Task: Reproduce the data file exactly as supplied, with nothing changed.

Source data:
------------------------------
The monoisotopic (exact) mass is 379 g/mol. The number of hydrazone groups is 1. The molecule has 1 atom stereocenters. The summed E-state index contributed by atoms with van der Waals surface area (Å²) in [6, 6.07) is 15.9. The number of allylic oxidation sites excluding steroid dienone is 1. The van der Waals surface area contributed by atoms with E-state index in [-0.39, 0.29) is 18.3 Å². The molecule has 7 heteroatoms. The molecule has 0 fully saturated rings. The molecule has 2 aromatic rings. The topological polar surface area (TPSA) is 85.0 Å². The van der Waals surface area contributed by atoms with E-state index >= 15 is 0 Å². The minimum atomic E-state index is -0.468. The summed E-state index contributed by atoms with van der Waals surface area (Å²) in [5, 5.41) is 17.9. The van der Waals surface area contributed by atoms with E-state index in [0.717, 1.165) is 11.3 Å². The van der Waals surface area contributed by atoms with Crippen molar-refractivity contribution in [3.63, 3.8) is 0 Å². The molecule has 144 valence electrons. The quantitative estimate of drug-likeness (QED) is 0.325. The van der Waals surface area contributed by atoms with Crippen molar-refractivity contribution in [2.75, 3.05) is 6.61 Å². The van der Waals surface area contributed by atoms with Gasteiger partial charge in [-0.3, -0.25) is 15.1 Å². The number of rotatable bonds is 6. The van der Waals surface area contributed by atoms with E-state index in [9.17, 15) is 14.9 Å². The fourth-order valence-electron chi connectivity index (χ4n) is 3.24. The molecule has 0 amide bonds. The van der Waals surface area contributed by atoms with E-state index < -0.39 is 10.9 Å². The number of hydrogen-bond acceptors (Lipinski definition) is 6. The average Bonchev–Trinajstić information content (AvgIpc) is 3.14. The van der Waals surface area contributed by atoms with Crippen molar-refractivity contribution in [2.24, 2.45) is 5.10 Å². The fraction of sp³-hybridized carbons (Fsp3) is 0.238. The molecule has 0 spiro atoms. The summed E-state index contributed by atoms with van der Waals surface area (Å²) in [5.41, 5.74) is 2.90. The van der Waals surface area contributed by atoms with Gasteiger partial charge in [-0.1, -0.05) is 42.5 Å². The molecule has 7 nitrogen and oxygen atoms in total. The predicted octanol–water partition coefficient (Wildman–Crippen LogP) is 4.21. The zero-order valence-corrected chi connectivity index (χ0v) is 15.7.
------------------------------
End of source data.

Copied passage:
The monoisotopic (exact) mass is 379 g/mol. The number of hydrazone groups is 1. The molecule has 1 atom stereocenters. The summed E-state index contributed by atoms with van der Waals surface area (Å²) in [6, 6.07) is 15.9. The number of allylic oxidation sites excluding steroid dienone is 1. The van der Waals surface area contributed by atoms with E-state index in [-0.39, 0.29) is 18.3 Å². The molecule has 7 heteroatoms. The molecule has 0 fully saturated rings. The molecule has 2 aromatic rings. The topological polar surface area (TPSA) is 85.0 Å². The van der Waals surface area contributed by atoms with E-state index >= 15 is 0 Å². The minimum atomic E-state index is -0.468. The summed E-state index contributed by atoms with van der Waals surface area (Å²) in [5, 5.41) is 17.9. The van der Waals surface area contributed by atoms with E-state index in [0.717, 1.165) is 11.3 Å². The van der Waals surface area contributed by atoms with Crippen molar-refractivity contribution in [3.63, 3.8) is 0 Å². The molecule has 144 valence electrons. The quantitative estimate of drug-likeness (QED) is 0.325. The van der Waals surface area contributed by atoms with Crippen molar-refractivity contribution in [2.75, 3.05) is 6.61 Å². The van der Waals surface area contributed by atoms with Gasteiger partial charge in [-0.3, -0.25) is 15.1 Å². The number of rotatable bonds is 6. The van der Waals surface area contributed by atoms with E-state index in [9.17, 15) is 14.9 Å². The fourth-order valence-electron chi connectivity index (χ4n) is 3.24. The molecule has 0 amide bonds. The van der Waals surface area contributed by atoms with E-state index < -0.39 is 10.9 Å². The number of hydrogen-bond acceptors (Lipinski definition) is 6. The average Bonchev–Trinajstić information content (AvgIpc) is 3.14. The van der Waals surface area contributed by atoms with Crippen molar-refractivity contribution in [2.24, 2.45) is 5.10 Å². The fraction of sp³-hybridized carbons (Fsp3) is 0.238. The molecule has 0 spiro atoms. The summed E-state index contributed by atoms with van der Waals surface area (Å²) in [5.41, 5.74) is 2.90. The van der Waals surface area contributed by atoms with Gasteiger partial charge in [-0.1, -0.05) is 42.5 Å². The molecule has 7 nitrogen and oxygen atoms in total. The predicted octanol–water partition coefficient (Wildman–Crippen LogP) is 4.21. The zero-order valence-corrected chi connectivity index (χ0v) is 15.7.